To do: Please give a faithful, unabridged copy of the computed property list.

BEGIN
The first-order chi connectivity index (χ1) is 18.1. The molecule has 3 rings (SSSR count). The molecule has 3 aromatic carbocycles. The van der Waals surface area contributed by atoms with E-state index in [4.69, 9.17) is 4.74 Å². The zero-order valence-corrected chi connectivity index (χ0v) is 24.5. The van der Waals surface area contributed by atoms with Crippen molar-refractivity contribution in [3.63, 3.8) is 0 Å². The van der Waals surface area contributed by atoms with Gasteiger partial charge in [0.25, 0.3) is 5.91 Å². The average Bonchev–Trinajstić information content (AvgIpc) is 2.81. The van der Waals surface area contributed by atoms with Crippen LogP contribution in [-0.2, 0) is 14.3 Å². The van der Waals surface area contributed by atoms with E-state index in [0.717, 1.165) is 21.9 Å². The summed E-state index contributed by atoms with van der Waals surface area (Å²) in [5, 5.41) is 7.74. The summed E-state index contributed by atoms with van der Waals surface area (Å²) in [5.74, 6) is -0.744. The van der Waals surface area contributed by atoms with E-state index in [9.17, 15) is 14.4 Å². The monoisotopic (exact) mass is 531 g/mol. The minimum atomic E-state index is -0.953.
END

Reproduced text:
The first-order chi connectivity index (χ1) is 18.1. The molecule has 3 rings (SSSR count). The molecule has 3 aromatic carbocycles. The van der Waals surface area contributed by atoms with E-state index in [4.69, 9.17) is 4.74 Å². The zero-order valence-corrected chi connectivity index (χ0v) is 24.5. The van der Waals surface area contributed by atoms with Crippen molar-refractivity contribution in [3.63, 3.8) is 0 Å². The van der Waals surface area contributed by atoms with Gasteiger partial charge in [0.25, 0.3) is 5.91 Å². The average Bonchev–Trinajstić information content (AvgIpc) is 2.81. The van der Waals surface area contributed by atoms with Crippen LogP contribution in [-0.2, 0) is 14.3 Å². The van der Waals surface area contributed by atoms with E-state index in [0.717, 1.165) is 21.9 Å². The summed E-state index contributed by atoms with van der Waals surface area (Å²) in [5, 5.41) is 7.74. The summed E-state index contributed by atoms with van der Waals surface area (Å²) in [5.74, 6) is -0.744. The van der Waals surface area contributed by atoms with E-state index in [9.17, 15) is 14.4 Å². The monoisotopic (exact) mass is 531 g/mol. The minimum atomic E-state index is -0.953.